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Sony DMX-WL1 Bravia Wireless Link review: Sony DMX-WL1 Bravia Wireless Link

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MSRP: $799.00

The Good Generally very good video quality; excellent connectivity, including four HDMI inputs and one component-video input with analog audio; includes universal remote control and five IR blasters to command connected equipment; very little gaming lag.

The Bad Expensive; some breakup and dropped video in certain installations; cannot support 1080p video; couldn't get audio to work with all devices; limited range.

The Bottom Line Sony's well-featured DMX-WL1 lacks the competition's stability and won't match the quality of an HDMI cable, but in situations where it works, it delivers fine quality for most users.

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6.9 Overall
  • Design 7
  • Features 8
  • Performance 6

One of Sony's latest strategies with HDTVs is to market a range of add-ons, such as the Bravia Internet Video Link, designed to work with its Bravia televisions. The most expensive such device so far is the DMX-WL1, otherwise known as the Bravia Wireless Link Module. But unlike the BIVL, the Wireless Link works not only with late-model Bravias, but also with any HDTV that has an HDMI input. In fact, along with the Gefen EXT-WHDMI, it's one of the first such wireless HDMI devices available to consumers.

The main target of wireless HDMI is people with custom installations, like wall-mounted flat-panel HDTVs and ceiling-mounted projectors, who want to get video from the components (Blu-ray player snd cable box, for instance) to the display device without having to run lengths of cable through the walls. Both the Sony and the Gefen succeed to a large extent on this front, although a few important distinctions exist between the two similarly priced--and extremely expensive--systems. We found the Gefen's transmissions more robust in general and appreciated its ability to transmit 1080p/24 video, and while the Sony had slightly better overall video quality, both delivered nearly as good a picture as a standard HDMI cable. For well-heeled buyers with lots of equipment and an installation that won't tax the Sony's transmissions, its robust feature set and IR blaster control make it a compelling option.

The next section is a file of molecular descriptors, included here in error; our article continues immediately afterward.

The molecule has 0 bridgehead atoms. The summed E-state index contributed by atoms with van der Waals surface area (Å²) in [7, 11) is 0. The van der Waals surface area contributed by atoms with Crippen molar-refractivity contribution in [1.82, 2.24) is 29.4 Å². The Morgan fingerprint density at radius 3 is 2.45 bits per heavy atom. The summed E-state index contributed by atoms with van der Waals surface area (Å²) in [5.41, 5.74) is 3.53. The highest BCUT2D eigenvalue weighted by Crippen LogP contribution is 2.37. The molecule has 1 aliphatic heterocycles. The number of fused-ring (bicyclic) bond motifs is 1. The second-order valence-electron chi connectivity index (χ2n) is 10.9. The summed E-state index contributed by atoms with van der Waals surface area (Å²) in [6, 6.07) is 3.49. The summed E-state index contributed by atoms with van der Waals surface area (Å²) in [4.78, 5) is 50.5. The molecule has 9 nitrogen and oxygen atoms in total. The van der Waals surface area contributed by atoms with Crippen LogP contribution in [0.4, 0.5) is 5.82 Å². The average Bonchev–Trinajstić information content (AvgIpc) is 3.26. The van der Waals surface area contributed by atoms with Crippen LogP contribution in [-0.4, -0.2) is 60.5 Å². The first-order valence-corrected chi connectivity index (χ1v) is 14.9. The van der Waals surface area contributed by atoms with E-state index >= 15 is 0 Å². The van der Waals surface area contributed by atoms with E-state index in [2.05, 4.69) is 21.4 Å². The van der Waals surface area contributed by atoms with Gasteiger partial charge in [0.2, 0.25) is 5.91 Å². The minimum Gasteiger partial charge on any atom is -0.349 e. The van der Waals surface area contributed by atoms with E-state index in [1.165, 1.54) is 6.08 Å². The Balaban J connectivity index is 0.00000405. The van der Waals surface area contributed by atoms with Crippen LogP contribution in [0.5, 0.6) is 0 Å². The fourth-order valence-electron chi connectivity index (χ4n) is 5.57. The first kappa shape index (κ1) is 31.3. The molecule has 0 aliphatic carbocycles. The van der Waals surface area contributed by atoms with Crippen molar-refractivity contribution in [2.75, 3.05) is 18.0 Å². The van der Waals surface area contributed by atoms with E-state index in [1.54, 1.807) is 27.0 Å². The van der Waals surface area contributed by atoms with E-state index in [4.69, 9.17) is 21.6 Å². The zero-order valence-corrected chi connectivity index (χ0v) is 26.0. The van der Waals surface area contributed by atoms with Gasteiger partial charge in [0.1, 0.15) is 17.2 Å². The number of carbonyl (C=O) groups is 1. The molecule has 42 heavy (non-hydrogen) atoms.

One important note: With these kinds of systems more than usual, we recommend buying from a vendor that offers a solid return policy in case it doesn't work in your installation.


Sony DMX-WL1
We appreciated the option to mount the transmitter vertically using the included stand.

Sony's system is comprised of a transmitter and a receiver, along with a remote and host of brackets, IR blasters, and other accessories. The larger of the two units, the transmitter, measures a medium-size 4.8 inches wide by 9.1 inches high by 9 inches deep when set horizontally. You can choose a vertical orientation thanks to the included stand. The transmitter includes a series of indicators on the front panel along with a blue accent light that illuminates the glossy front panel when the box is active. One design-oriented touch is the lack of an external antenna, which streamlines the unit but may contribute to its less-than-perfect transmission performance (see below).